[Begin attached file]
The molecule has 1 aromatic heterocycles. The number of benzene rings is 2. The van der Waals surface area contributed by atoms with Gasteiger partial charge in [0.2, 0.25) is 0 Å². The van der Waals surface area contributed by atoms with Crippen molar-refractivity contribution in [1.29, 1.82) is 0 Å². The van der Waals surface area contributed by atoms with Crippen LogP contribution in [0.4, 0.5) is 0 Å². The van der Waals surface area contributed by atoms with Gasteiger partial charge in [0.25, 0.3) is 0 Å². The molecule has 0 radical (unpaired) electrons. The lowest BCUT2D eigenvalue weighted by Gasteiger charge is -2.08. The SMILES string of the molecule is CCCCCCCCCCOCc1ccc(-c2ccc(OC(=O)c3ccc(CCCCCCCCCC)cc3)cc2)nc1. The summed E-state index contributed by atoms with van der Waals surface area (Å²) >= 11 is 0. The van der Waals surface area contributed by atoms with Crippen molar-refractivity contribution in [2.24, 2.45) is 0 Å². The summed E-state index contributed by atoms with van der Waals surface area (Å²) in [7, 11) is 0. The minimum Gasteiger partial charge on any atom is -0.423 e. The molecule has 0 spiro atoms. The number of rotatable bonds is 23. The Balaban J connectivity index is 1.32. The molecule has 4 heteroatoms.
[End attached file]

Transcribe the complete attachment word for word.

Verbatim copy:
The molecule has 1 aromatic heterocycles. The number of benzene rings is 2. The van der Waals surface area contributed by atoms with Gasteiger partial charge in [0.2, 0.25) is 0 Å². The van der Waals surface area contributed by atoms with Crippen molar-refractivity contribution in [1.29, 1.82) is 0 Å². The van der Waals surface area contributed by atoms with Crippen LogP contribution in [0.4, 0.5) is 0 Å². The van der Waals surface area contributed by atoms with Gasteiger partial charge in [0.25, 0.3) is 0 Å². The molecule has 0 radical (unpaired) electrons. The lowest BCUT2D eigenvalue weighted by Gasteiger charge is -2.08. The SMILES string of the molecule is CCCCCCCCCCOCc1ccc(-c2ccc(OC(=O)c3ccc(CCCCCCCCCC)cc3)cc2)nc1. The summed E-state index contributed by atoms with van der Waals surface area (Å²) >= 11 is 0. The van der Waals surface area contributed by atoms with Crippen molar-refractivity contribution in [2.24, 2.45) is 0 Å². The summed E-state index contributed by atoms with van der Waals surface area (Å²) in [7, 11) is 0. The minimum Gasteiger partial charge on any atom is -0.423 e. The molecule has 0 spiro atoms. The number of rotatable bonds is 23. The Balaban J connectivity index is 1.32. The molecule has 4 heteroatoms.